A Season for the Reason … December 7, 2011

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Live from Fernandina Beach

Frantic isn’t sexy. Frantic isn’t fun. Worse, frantic is never productive.

On those rare occasions when I find myself late, driving somewhere, the first thing I do is take my watch off and set it aside and refuse to deal with time anymore. Honestly, I’m not going to get there any faster by wondering how late I am and I greatly increase the possibility for calamity by fretting and becoming frantic.

I know religious people think there’s not enough Jesus in Christmas–and average folks think they just don’t have time for Christmas–especially this year, when we’re supposed to think about politics and economic issues while considering the birth of the Prince of Peace and the fifty per cent off sales at the mall. 

No, nothing works in life unless you set aside a season FOR your reason. Nothing happens of any true quality unless you’re willing to participate instead of just watch or surround yourself with the experience.

Sitting in a church on Sunday morning listening to people sing Christmas carols, I was astounded at how such invigorating lyrics and jubilant notions could dwell in such a monotone drone. It’s not that the people don’t believe in what they’re singing–it’s just that in the midst of “step three” of their day, they’re already contemplating “step five.” How can step three be any fun if the aggravation of a fifth step is already gnawing at the corners of your mind?

Christmas probably brings one of the greatest potentials for real emotion, nostalgia and rebirth that comes across the calendar each year. But merely acknowledging the need to buy gifts–or even the gift of God’s son in a manger–does not make the experience ample.  Everything of value in life has to be valued. To do that we have to set aside a season for the reason.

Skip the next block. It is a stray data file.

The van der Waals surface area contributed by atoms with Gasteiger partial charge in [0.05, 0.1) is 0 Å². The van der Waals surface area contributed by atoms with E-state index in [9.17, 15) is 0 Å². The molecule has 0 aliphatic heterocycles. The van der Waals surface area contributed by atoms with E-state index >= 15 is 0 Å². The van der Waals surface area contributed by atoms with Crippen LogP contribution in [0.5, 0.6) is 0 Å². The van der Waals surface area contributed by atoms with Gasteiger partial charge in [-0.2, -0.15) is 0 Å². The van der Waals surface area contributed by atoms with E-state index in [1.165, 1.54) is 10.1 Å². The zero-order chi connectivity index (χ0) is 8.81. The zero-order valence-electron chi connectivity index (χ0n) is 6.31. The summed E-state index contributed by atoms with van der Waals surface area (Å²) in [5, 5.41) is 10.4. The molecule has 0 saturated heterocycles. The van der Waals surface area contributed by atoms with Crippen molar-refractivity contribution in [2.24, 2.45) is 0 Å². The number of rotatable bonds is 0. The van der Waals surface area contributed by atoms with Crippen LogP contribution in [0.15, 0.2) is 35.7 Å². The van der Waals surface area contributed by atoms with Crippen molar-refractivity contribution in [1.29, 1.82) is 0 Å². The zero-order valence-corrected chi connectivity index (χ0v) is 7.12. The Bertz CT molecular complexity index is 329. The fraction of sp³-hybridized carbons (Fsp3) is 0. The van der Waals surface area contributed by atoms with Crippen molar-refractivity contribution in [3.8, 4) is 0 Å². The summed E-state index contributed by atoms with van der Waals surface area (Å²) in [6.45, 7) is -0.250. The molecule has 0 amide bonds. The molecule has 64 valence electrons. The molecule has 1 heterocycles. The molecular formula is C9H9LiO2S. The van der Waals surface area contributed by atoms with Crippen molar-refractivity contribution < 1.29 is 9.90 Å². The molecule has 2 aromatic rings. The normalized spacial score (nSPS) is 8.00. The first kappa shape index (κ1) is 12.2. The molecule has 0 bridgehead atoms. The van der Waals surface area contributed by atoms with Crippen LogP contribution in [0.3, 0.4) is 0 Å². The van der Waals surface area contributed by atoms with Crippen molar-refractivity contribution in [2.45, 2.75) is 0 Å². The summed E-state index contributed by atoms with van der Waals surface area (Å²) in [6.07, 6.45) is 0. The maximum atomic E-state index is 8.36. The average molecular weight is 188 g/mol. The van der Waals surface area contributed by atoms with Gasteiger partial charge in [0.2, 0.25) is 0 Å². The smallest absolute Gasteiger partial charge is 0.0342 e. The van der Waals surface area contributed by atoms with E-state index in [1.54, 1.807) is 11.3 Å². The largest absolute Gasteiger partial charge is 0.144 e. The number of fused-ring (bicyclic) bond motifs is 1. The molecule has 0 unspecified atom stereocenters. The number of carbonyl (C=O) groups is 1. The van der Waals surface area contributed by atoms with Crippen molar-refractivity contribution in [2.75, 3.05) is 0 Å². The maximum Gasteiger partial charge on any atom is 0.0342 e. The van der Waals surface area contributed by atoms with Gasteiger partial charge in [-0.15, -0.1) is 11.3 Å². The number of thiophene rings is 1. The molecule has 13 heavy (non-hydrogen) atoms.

You don’t have to do it every day–but one day during the Christmas season you should participate in three activities which will transform your holiday from a race into an experience:

1. Go out to a Christmas tree farm. Park your car and sit and watch people buy their trees for thirty minutes. They usually bring children who are hopping around, who remind you of the enthusiasm you once had for the whole experience of a cut-down pine which ended up stuck in your living room with lights on it.

2. Drive from the Christmas tree farm over to your local homeless shelter. Take along a fifty dollar check that you were foolishly going to spend on someone who really won’t care one way or another. Ask them to give you a fifteen-minute tour of their facility. Shake some hands. Taste the chicken salad they’re serving for lunch. Stay for the meal, if you can. And at the end, give them the fifty dollar check and thank them for their work.

3. End the day by going to the mall and buying yourself a peppermint sundae with hot fudge on it. Sit on a bench real close to the Santa Claus Exposition. Just observe the children sitting on the old man’s knee. Let the memories return. Let the feeling of the reason re-occur to your aching spirit.

Nothing happens when we’re frantic. Nobody is blessed by an explanation of how important something is–not until we set aside a season for the reason do we remind ourselves of the beauty of honoring the Birth of Hope. It’ll just take a morning. It’s your way of reclaiming your life from a schedule often not of your own making–and certainly not ordained in the mind of God.

So Merry Christmas–and do yourself the greatest blessing of all.

Go out there and make a season for the reason.

***************

Here comes Christmas! For your listening pleasure, below is Manger Medley, Jonathan’s arrangement of Away in the Manger, which closes with him singing his gorgeous song, Messiah.  Looking forward to the holidays with you!

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2 CommentsLeave a comment

  1. Great post. I found it while tag surfing, as today I’d written a post that included the words “the reason for the season doesn’t do it for me anymore”. Your points are good one – we need to create the cheer in our hearts.

    Thanks for sharing.

    Nancy
    http://dogear6.com/2011/12/08/provoking-thoughts-about-christmas/

    Like

  2. Great ideas, Jon! Probably I won’t go to the Christmas tree farm, though there is one up Hwy. 27, but I will go to The Shelter, where I have helped serve meals in past years! Our Shelter is a mainstay for Tallahassee’s homeless and serves a great need! God Bless!!

    Like


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